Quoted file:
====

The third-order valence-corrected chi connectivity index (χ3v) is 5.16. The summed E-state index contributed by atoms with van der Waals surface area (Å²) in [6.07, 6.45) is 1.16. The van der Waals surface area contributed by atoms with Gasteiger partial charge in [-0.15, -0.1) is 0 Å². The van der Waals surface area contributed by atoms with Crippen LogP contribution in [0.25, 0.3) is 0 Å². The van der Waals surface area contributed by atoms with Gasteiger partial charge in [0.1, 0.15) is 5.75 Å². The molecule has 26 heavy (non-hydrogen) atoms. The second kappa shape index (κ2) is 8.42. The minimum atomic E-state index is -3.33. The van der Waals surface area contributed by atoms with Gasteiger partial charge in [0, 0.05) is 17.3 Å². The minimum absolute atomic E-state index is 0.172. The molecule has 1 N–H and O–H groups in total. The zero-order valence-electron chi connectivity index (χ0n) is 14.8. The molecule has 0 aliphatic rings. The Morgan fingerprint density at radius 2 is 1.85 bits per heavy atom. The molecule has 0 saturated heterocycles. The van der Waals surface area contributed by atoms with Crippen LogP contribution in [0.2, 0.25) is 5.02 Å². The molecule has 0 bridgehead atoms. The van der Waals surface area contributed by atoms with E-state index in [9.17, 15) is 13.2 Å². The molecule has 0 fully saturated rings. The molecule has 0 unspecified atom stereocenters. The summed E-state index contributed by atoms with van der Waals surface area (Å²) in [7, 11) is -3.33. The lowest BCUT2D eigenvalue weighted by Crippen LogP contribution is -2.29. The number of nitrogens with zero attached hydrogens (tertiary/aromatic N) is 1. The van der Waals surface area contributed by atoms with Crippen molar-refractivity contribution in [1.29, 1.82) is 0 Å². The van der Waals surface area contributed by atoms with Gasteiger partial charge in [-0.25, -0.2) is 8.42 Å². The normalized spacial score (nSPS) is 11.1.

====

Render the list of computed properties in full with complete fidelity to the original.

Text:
The third-order valence-corrected chi connectivity index (χ3v) is 5.16. The summed E-state index contributed by atoms with van der Waals surface area (Å²) in [6.07, 6.45) is 1.16. The van der Waals surface area contributed by atoms with Gasteiger partial charge in [-0.15, -0.1) is 0 Å². The van der Waals surface area contributed by atoms with Crippen LogP contribution in [0.25, 0.3) is 0 Å². The van der Waals surface area contributed by atoms with Gasteiger partial charge in [0.1, 0.15) is 5.75 Å². The molecule has 26 heavy (non-hydrogen) atoms. The second kappa shape index (κ2) is 8.42. The minimum atomic E-state index is -3.33. The van der Waals surface area contributed by atoms with Gasteiger partial charge in [0, 0.05) is 17.3 Å². The minimum absolute atomic E-state index is 0.172. The molecule has 1 N–H and O–H groups in total. The zero-order valence-electron chi connectivity index (χ0n) is 14.8. The molecule has 0 aliphatic rings. The Morgan fingerprint density at radius 2 is 1.85 bits per heavy atom. The molecule has 0 saturated heterocycles. The van der Waals surface area contributed by atoms with Crippen LogP contribution in [0.2, 0.25) is 5.02 Å². The molecule has 0 bridgehead atoms. The van der Waals surface area contributed by atoms with E-state index in [9.17, 15) is 13.2 Å². The molecule has 0 fully saturated rings. The molecule has 0 unspecified atom stereocenters. The summed E-state index contributed by atoms with van der Waals surface area (Å²) in [7, 11) is -3.33. The lowest BCUT2D eigenvalue weighted by Crippen LogP contribution is -2.29. The number of nitrogens with zero attached hydrogens (tertiary/aromatic N) is 1. The van der Waals surface area contributed by atoms with Crippen molar-refractivity contribution in [1.29, 1.82) is 0 Å². The van der Waals surface area contributed by atoms with Gasteiger partial charge in [-0.25, -0.2) is 8.42 Å². The normalized spacial score (nSPS) is 11.1.